Amid overdose crisis, court will weigh physician intent in “pill mill” prosecutions and more under the Controlled Substances Act
on Feb 28, 2022 at 10:02 am
In the midst of a national opioid crisis that claimed more than 100,000 lives in this country over the past year, the Supreme Court will hear a case on Tuesday about the relevance of doctors’ subjective intentions in criminal prosecutions for unlawful distribution of controlled substances. While on the surface, the case, Ruan v. United States, may appear to be an ordinary “pill mill” case, the decision could have a much broader impact on the practice of medicine as well as doctrines of criminal intent.
The Controlled Substances Act makes it unlawful for “any person knowingly or intentionally … to manufacture, distribute, or dispense” a controlled substance, “[e]xcept as authorized by this subchapter.” One of those exceptions is for physicians who operate under the statute’s registration scheme; registered doctors may prescribe controlled substances in accordance with rules promulgated by the attorney general. The rule at issue in this case allows doctors to dispense a controlled substance that is “issued for a legitimate medical purpose by an individual practitioner acting in the usual course of his professional practice.” The question is whether a doctor’s subjective intent — namely, whether she prescribed in good faith — is relevant to applying that standard. Two doctors who were convicted of violating the CSA say subjective intent is critical. The United States, in contrast, argues for an objective standard, on the ground that the act “does not permit a physician to simply decide for himself that any manner or volume of drug distribution is ‘medicine.’”
Dr. Xiulu Ruan, one of the petitioners, was a board-certified interventional pain specialist who the government alleges operated an Alabama “pill mill” — a term used to describe doctors, clinics, or pharmacies that prescribe or dispense high volumes of powerful narcotics inappropriately. Ruan’s clinic, the government says, improperly issued more than 300,000 prescriptions for controlled substances over a four-year period. Ruan is also alleged to have been one of the top prescribers in the nation of a type of fentanyl, an extremely potent synthetic opioid approved to treat breakthrough pain in cancer patients, and to have tied his prescribing practices to his own financial interests, including to manufacturers in whose companies he had purchased stock and to the drugs available in the pharmacy he and his partner owned. The other petitioner, Dr. Shakeel Kahn, is alleged to have sold controlled substances in exchange for cash and even firearms in Arizona and Wyoming, sometimes without performing any exam and documenting the encounters with falsified notes.
Both doctors vigorously contest the allegations, saying they “at all times” believed in good faith they were prescribing for legitimate medical purposes. Ruan emphasizes the government’s own statements that in many cases he did serve his patients well, while acknowledging the government’s claim that he could have been more careful, e.g., by supervising staff more closely or spotting red flags. The doctors argue, however, that there is a difference between criminal activity and malpractice, and the critical difference, they contest, is the presence of culpable intent. Their appeals center on challenges to their jury instructions, which they argue did not properly emphasize this good-faith component.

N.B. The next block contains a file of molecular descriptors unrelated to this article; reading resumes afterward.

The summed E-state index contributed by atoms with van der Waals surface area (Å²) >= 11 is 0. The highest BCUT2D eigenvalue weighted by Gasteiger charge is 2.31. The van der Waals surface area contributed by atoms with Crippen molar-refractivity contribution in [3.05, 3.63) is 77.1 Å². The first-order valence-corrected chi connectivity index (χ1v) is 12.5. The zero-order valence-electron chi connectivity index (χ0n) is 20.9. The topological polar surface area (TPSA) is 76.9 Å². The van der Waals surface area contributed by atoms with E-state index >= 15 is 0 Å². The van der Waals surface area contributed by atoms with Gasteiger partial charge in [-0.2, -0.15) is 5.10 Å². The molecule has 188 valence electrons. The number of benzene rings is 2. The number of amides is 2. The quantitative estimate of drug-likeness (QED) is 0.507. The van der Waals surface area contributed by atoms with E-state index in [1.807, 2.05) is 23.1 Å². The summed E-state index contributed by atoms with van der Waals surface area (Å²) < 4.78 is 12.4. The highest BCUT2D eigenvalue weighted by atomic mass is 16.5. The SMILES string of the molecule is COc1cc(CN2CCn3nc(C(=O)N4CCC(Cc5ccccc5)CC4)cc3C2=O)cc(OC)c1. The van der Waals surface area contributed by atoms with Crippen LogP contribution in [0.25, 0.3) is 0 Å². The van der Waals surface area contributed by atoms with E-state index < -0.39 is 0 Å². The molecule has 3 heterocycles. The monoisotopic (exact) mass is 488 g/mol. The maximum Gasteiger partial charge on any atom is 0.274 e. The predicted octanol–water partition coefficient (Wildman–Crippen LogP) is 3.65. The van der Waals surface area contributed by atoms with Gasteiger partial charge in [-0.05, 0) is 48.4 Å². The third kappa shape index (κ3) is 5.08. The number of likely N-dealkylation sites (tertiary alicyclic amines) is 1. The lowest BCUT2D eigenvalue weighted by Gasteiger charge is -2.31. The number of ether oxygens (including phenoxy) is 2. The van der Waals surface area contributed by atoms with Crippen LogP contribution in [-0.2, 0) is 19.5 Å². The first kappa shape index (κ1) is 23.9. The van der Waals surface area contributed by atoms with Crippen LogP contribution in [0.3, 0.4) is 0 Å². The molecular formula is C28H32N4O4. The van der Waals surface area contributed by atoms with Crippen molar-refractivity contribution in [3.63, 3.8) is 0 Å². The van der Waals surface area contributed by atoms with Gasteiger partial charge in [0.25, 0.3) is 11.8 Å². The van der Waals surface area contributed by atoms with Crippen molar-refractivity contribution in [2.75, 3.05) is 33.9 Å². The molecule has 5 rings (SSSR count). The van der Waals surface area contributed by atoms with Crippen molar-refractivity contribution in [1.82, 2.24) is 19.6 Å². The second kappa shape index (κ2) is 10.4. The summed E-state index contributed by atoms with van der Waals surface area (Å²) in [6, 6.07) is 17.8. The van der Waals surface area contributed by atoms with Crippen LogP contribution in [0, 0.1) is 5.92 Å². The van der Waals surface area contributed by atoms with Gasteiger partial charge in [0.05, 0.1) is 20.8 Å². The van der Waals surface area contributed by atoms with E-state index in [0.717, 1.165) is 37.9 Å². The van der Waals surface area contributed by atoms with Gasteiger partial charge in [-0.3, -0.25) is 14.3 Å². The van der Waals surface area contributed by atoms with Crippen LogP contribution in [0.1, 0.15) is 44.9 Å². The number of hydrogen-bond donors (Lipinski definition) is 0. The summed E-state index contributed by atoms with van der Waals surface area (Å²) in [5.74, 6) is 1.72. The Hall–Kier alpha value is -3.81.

The government argues, in contrast, that the physician must show she has made an “objectively reasonable good-faith effort to learn and comply with medical norms.” The doctors respond that the government’s standard would criminalize innocent mistakes and chill the practice of medicine, including medical innovations that federal law permits doctors to engage in; for instance, the federal government does not generally prevent doctors from prescribing drugs approved by the Food and Drug Administration for unapproved, “off-label” uses. The government responds that its standard will not reach mistakes or off-label prescribing, as long as the physician makes the “honest effort to practice medicine as conventionally understood.”
The briefs run through a litany of legal arguments, ranging from the longstanding background presumption that mens rea — a guilty state of mind — is necessary to establish a crime; to federalism-grounded arguments that the government’s standard works an improper expansion of federal authority into the practice of medicine, the regulation of which is traditionally left to the states; to arguments based on text, legislative history, and precedent. Ruan and Kahn, among other things, train on the words “knowingly or intentionally” in the CSA, as well as the fact that the key phrase in the rule — “an individual practitioner acting in the usual course of his professional practice” — uses the term “his,” which they argue demands an individualized inquiry, not that of the generic reasonable physician. They also argue that Congress, elsewhere in the CSA, meaningfully deviated from the “knowingly or intentionally” language to impose a lower standard for certain actions undertaken “knowingly or recklessly,” thereby showing that Congress knew how to criminalize merely reckless behavior when it wanted to.
The government, in turn, focuses on the structure of the CSA — the words denoting mens rea, “knowingly or intentionally,” come after the exception clause at issue and so, the government argues, do not apply to it. The government also focuses on, among other things, the rule’s use of the word “usual” in the phrase “usual course of his professional practice,” arguing that “usual” connotes the ordinary, objective, everyday norms of medical practice, not doctors effectively deciding for themselves the scope of their own criminal liability.